Review of Psychiatry - A Social Stigma! By Dr. Harsha Gopisetty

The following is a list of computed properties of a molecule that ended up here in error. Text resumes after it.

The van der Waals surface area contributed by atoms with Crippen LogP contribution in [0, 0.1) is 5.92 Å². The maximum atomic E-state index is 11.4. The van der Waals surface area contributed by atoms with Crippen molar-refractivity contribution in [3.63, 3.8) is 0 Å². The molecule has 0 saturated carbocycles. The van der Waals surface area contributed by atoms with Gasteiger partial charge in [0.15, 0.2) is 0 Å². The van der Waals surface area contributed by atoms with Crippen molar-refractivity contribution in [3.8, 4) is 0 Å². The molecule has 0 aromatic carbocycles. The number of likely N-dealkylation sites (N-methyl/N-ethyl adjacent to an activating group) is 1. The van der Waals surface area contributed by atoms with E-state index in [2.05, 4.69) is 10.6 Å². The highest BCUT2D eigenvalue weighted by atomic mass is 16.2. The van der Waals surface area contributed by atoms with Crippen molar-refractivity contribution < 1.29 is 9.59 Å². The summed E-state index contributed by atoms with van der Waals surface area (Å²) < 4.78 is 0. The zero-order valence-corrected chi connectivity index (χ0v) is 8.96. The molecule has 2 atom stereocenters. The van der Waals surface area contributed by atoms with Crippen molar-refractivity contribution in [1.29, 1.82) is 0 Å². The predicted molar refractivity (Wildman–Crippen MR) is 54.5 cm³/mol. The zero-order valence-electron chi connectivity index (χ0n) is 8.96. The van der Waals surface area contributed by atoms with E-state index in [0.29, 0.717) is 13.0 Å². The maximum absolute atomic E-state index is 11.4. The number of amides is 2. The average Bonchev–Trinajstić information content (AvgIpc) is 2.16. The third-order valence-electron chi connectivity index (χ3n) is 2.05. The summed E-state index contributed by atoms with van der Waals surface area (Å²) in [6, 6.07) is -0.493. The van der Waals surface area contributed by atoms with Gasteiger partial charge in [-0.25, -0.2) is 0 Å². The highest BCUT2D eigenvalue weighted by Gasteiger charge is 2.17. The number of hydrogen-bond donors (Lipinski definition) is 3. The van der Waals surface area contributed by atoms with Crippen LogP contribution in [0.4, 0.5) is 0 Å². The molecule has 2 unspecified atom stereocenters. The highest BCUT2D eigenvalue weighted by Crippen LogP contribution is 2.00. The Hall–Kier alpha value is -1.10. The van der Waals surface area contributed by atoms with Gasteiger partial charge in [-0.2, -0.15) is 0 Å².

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Review of Psychiatry - A Social Stigma! By Dr. Harsha Gopisetty News paper headlines stating ‘Death of 25 mentally-ill patients, charred beyond recognition, in a devastating fire which engulfed their thatched hostel, pathetically chained to their cots in Ervadi Mental Hospital in Tamil Nadu' and on the other extreme 'States like Haryana do not have a mental hospital' is very revealing of the neglected state of approach to the mentally ill in India. One wonders! Why it is so? When all other sciences have made such great advances in India , Psychiatry has made virtually no headway, and is in a very nascent state. The first Department of Psychiatry with outpatient facility in a general hospital in India was opened on 1st May 1933, at the then Carmichael Medical College, now known as R. G. Kar Medical College, in Kolkata. The traditional approach to the care of the mentally ill during the last 200 years was custodial, rather than therapeutic. This approach to “Psychiatric Care Delivery System” was introduced in India from Britain . Mental hospitals were established in isolated areas, often on the outskirts with the object of segregating the patient as troublesome and dangerous to their neighbors. The overriding concern was to protect the citizens without regard for appropriate care and cure of the ailing patients. As a consequence of this objective of the mental hospitals, the quality of care in such hospitals had been very poor. The inmates were subjected to indignity and humiliation for an indefinite period, and once admitted never recovered, or rehabilitated back in their family, but doomed to the inevitable end. The stigma of mental illness thus prevailed. What really needs to be done... ... middle of paper ... ...us advances in this field, while we still consider it a stigma even to be referred to a psychiatrist. Mental illness is just another biological or sociological problem, which needs to be dealt with on time, before it’s too late, by a specialist. It needs to be understood that it is as natural as cancer or AIDS, but can be worse and a living hell for those who are the victims of this illness, and not treated in time. When we can give all the care and attention to other medical problems, and can go campaigning for them; then its time to look at this aspect of illness with same enthusiasm. We cannot afford to neglect this illness. We need more voluntary involvement, and have a better infrastructure developed to build a better future for every person who is suffering, and who is prone to suffer with the current mode of life of high stress and competitions.

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